Pegatron ▪ December 19, 2014
In a letter to UK staff, Tim Cook is said to have been “deeply offended” by allegations made in a BBC undercover documentary that Apple had broken promises over the working conditions in Pegatron’s iPhone factories in China, reports the Telegraph.
In an email to around 5,000 staff across the UK, Apple senior vice president of operations Jeff Williams said both himself and the chief executive were “deeply offended by the suggestion that Apple would break a promise to the workers in our supply chain or mislead our customers in any way”.
“Panorama’s report implied that Apple isn’t improving working conditions,” he continued. “Let me tell you, nothing could be further from the truth.”
Williams said that Apple had provided both “facts and perspective” on the allegations, but the BBC had chosen not to include these in the program … expand full story
Pegatron ▪ November 10, 2014
Although the iPhone 6 and iPhone 6 Plus launched almost two months ago, availability for Apple’s flagship smartphones can still be hit or miss even from Apple’s own stores. Recent waves of international launches certainly haven’t helped supply meet demand, but Nikkei Asian Review reports that electronics manufacturer Pegatron is “expanding production capacity to handle strong global demand for the iPhone 6.“ expand full story
Pegatron ▪ September 30, 2014
Apple has already previewed the Apple Watch at this month’s iPhone event and the unreleased wearable is currently on display in Paris’s Collette, but Apple hasn’t shared specific availability details for the Apple Watch beyond saying ‘early 2015’. A rumor from the Asian supply chain shared by Apple Daily (via GforGames) claims Quanta Computer out of Taiwan will kick off mass production for the Watch for Apple in January 2015… expand full story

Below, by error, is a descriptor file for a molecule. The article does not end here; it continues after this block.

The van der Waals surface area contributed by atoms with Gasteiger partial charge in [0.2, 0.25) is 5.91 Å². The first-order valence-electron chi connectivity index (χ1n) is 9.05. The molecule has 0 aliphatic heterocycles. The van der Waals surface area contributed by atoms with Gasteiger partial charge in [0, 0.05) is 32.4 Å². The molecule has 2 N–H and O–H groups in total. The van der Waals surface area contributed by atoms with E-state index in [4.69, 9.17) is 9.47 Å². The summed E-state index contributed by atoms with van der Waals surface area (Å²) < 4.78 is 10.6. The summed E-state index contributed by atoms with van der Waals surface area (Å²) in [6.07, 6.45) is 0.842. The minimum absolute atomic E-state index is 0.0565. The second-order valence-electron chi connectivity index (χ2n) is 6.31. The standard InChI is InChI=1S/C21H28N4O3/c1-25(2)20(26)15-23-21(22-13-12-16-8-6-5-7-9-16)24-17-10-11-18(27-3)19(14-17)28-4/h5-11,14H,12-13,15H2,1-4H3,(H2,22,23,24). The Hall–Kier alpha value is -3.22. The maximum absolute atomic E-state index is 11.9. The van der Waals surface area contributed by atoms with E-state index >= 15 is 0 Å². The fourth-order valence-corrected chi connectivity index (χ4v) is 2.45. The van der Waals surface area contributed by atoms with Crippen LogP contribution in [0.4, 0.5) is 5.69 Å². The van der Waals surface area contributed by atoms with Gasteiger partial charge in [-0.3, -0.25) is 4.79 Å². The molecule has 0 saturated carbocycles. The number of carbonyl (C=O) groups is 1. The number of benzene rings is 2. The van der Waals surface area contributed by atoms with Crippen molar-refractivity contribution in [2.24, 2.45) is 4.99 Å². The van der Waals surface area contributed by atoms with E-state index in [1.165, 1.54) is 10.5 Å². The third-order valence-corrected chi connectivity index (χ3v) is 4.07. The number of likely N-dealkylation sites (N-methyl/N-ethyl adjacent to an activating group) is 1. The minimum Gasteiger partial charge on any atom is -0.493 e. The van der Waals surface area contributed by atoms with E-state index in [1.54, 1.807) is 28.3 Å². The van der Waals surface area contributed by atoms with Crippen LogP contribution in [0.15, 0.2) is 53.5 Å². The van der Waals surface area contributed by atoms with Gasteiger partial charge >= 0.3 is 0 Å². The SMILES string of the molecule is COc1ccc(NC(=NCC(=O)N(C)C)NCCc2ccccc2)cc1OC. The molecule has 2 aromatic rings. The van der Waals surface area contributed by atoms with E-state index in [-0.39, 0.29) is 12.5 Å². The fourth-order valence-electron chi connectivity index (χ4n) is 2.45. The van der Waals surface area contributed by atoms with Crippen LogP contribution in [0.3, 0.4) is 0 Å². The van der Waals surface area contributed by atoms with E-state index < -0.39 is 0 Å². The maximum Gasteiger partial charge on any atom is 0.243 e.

Pegatron ▪ August 14, 2014
Pegatron ▪ August 13, 2014
Five months after Chinese and American labor watchdog groups petitioned Apple to investigate the use of potentially hazardous materials in its iPhone and iPad assembly process, the company has announced that it will make changes banning the use of at least two chemicals, the Associated Press reported today. The chemicals in question are benzene and n-hexane, which are tied to lukemia and nerve damage, respectively.
After conducting a four-month study, Apple says it determined that there was no evidence to suggest that these chemicals posed a threat to workers assembling its devices in twenty-two factories, but announced that it would take steps to ensure that it would not become a problem in the future. To that end, both benzene and n-hexane have been banned from the assembly line.